martinibuster - 9:02 am on Feb 18, 2011 (gmt 0)
TechCrunk published a good article and interview [techcrunch.com] with Mike Cassidy, Google's Product Management Director of Search about Social Search Integration.
This part is interesting because it reflects on the evolution of citations, the heart of Google's algorithm. When first conceived, citations were done with links. However the web has changed and so have the way citations are made. Instead of links from blogs and other personal or business sites, people are sharing links from social sites like twitter, Yelp, Flickr, etc. The nature of citations have changed.
"There’s a lot more sharing than creating going on on the web," Cassidy says. In fact, he said that something like 100 million times a day people are sharing links that Google sees...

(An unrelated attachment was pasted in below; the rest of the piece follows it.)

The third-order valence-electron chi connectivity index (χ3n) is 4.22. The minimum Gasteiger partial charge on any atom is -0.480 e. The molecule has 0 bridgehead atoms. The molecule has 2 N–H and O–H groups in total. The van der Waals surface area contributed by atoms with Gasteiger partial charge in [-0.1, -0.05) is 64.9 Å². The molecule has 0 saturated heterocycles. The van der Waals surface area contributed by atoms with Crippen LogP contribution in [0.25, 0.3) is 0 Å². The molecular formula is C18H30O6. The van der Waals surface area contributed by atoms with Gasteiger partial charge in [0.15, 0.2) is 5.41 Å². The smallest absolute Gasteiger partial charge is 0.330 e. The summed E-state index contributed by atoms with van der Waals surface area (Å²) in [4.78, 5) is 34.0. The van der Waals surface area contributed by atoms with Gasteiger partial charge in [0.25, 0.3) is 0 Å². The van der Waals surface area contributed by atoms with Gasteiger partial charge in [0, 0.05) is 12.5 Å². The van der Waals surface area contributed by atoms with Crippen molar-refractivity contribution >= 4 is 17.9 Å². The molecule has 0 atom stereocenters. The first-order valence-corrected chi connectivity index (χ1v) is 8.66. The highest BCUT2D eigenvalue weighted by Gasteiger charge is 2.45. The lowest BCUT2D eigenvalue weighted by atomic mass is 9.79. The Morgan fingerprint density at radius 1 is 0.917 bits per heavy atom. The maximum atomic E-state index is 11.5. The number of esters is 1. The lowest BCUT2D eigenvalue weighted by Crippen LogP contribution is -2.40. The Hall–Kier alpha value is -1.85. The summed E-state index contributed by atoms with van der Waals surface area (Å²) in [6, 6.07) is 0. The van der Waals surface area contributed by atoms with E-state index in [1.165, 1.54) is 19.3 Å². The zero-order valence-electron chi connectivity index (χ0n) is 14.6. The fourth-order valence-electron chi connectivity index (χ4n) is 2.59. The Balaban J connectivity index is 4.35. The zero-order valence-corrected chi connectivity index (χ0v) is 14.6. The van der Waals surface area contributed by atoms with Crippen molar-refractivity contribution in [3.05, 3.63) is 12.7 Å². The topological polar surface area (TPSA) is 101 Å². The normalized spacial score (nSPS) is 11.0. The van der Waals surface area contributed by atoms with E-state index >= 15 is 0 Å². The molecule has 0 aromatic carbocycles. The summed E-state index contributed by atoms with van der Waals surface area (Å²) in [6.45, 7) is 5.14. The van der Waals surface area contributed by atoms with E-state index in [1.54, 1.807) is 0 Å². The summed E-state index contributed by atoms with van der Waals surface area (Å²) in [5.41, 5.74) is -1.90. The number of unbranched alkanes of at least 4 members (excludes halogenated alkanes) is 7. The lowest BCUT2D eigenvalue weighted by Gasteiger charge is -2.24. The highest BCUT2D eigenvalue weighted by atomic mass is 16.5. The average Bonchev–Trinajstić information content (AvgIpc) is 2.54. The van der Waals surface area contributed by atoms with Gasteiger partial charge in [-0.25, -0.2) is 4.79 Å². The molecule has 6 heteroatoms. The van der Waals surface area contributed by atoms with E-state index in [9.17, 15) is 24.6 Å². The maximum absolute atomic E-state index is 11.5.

That is an interesting wrinkle on the concept of CITATIONS, which is the heart of PageRank, counting how many citations (links) a page of content receives to determine it's importance. Since people share more than they create web pages, Google apparently is counting these shares as citations, although in a different way. Citations are the heart of the algorithm and I don't think enough attention is paid to citations outside of traditional links.
Here's more from that article on the topic of non-traditional citations:
So is Google using social signals to alter the actual results? Yes and no. In some cases they are, in some cases they’re not, Cassidy says. He declined to get into specifics, noting that it was a part of their special sauce. But he did say that there are several things that the algorithm now takes into account from a social perspective on top of all the other more traditional signals.